The Duke and Duchess of Rothesay kicked off their visit to Scotland in Edinburgh on Tuesday.
Before joining his wife and attending ‘Farm to Fork,’ the St Andrew’s Square Food and Drink Festival, Prince Charles attended an event to mark National Women in Engineering Day at Selex ES. There the Prince met groups of primary school girls who are participating in a variety of engineering-related activities that embodies engineering as a creative career choice.
Selex ES is an international leader in electronic and information technologies for defence systems.
Edinburgh is home to one of the biggest research and manufacturing sites of technology firm Finmeccanica – Selex ES.
Finmeccanica – Selex ES in Edinburgh has won two Queen’s Awards for Enterprise in 2010 and 2011 for Innovation and International Trade.
Charles is an ardent supporter in encouraging manufacturing and engineering job opportunities and training. He enjoys his visits to factories and businesses that rely on, and in turn support, training in manufacturing and engineering.
In 2013, Charles kicked off two days of industrial skills events when he visited Jaguar Land Rover in Merseyside. There he launched his Industrial Cadets training programme. Other visits in the last year included Middleport Pottery and the Stroud Festival of Manufacturing and Engineering.
This past April at Dumfries House, Prince Charles opened the Morphy Richards Engineering Education Centre. The centre affords experiential learning for primary and early secondary that targets the four core and supported STEM (Science, Technology, Engineering and Mathematics) programmes.
Following his visit to Selex ES, Charles was joined by his wife and they together attended ‘Farm to Fork’, the St Andrew’s Square Food and Drink Festival. The festival commemorates fifteen years of Farmers’ Markets in Edinburgh.
‘Farm to Fork’ blends fresh local produce directly from the producer and award-winner local chefs to show how food bought at the market can easily be turned into healthy and affordable meals.
Celebrating its 15th year, The Edinburgh Farmers Market is well known and considered the premier market in Scotland. Open every Saturday on Castle Terrace, it offers home-grown produce from across the country.
What began as a bi-weekly market in 2000 has now grown into a weekly market and is the only farmers’ market in Scotland to operate weekly from one location.
Charles and Camilla are well known for supporting farm to table schemes and have long been promoting local food production and healthy eating.
Camilla embarked on a solo visit to Breadshare. During her visit, she watched bread being made before meeting the staff and some members of the local community.
Breadshare began in 2011 as a not-for-profit social enterprise in the Borders by a group of people who were eager about bringing real bread to their local community. Debra Riddell started the bakery and began providing organic bread to the Borders and Edinburgh.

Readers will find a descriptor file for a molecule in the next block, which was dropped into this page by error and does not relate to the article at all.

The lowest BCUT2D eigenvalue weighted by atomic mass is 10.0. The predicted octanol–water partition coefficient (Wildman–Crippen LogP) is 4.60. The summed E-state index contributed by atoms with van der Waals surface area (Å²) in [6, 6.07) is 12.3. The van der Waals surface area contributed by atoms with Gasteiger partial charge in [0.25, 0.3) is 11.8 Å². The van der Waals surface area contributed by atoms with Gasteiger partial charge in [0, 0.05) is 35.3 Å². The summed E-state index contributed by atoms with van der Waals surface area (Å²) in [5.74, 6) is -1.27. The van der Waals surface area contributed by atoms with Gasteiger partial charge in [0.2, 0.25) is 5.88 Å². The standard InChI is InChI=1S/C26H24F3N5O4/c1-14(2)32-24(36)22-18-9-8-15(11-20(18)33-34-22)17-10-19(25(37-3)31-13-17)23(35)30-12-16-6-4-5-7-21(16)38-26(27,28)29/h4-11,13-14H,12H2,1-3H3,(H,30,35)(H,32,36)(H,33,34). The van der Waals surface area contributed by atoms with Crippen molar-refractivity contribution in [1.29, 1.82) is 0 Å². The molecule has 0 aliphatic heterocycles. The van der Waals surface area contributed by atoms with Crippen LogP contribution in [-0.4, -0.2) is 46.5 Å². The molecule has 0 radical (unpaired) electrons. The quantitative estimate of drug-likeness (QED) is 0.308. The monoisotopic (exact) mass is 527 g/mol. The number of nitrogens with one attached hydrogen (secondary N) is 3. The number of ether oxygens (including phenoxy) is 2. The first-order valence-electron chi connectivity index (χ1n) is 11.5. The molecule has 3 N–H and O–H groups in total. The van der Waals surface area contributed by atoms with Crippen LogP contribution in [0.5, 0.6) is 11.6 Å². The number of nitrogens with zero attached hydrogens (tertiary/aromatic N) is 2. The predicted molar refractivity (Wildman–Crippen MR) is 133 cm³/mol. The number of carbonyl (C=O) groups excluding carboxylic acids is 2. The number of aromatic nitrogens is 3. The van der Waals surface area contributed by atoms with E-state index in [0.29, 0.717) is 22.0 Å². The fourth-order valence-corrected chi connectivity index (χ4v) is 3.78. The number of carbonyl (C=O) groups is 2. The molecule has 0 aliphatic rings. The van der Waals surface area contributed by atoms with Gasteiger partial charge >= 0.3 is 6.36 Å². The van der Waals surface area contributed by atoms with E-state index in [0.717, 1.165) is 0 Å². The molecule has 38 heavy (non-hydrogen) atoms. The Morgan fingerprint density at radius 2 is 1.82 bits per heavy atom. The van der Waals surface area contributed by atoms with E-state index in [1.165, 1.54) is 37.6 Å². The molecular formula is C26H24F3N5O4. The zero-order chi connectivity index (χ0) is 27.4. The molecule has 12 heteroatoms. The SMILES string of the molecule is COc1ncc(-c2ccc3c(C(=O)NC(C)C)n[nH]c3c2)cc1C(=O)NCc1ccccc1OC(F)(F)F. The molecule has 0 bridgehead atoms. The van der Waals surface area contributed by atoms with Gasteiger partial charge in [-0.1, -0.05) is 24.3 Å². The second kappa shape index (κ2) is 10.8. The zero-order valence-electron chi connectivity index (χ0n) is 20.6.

The bakery went from producing 200 loaves a week to 2500. An expansion required a move to a new site in Portobello in 2015.
The company takes part in local community initiatives such as giving bread making lessons to local school children and selling jam from local makers as well as donate to the local food bank.
The Duchess of Rothesay, with some possibly some newly acquired bread making recipes and ideas, went on to visit The Beach House Café and the Portobello Sailing and Kayaking Club.
There she visited the small boat yard and met young sailors and kayakers who demonstrated their skills in the water. Camilla made a stop at the award-winning café where she met staff, members of the Club and those who have supported them over the years.
The area is part of the revitilisation of the Portobello Promenade that has taken shape over the past six years.
Ten years ago Jonathan Bendit decided that Portobello needed to revive itself to its former glory. After much hard work, his vision came to fruition. In 2009, The Beach House opened and the following summer Portobello Sailing and Kayaking Club was established. The Club is a charity will all of its work is performed by volunteers.
The Club operates a lively children’s sailing and kayaking programme, as well as regular racing and courses for young people who would not likely have the chance to take up water sports.
Charles has two events scheduled later in the day as his wife embarked on her visits in Portobello.
The Duke of Rothesay is to attend a reception at the Palace of Holyroodhouse to thank supporters of the Prince’s Trust, the youth charity Charles created in 1976 and for which he is President.
The Prince’s Trust Scotland supports young people into education, work and or start a business. It encourages young people to overcome the obstacles they face whether it be mental or health issues, poverty or lack of support and encouragement from home or school.
The final engagement of the day for Prince Charles is a reception at the Prestonfield House Hotel, for Scottish Business in the Community, for which he is President.
Scottish Business in the Community (SBC) work with their members and partners to empower communities so people can prosper, businesses can grow and Scotland is a greener place in which to live.
On Wednesday, The Duke and Duchess of Will visit Glasgow. Among the engagements scheduled, they will visit the Clutha Bar where they will meet members of the Clutha Trust. The Trust works to help young people in the aftermath of the tragic helicopter accident that occurred in November 2013. Charles visited the Clutha Bar a week after the tragedy and met with a group of survivors who came back to the site of the horrific crash.
Photo Credit: ScottJMc via Twitter
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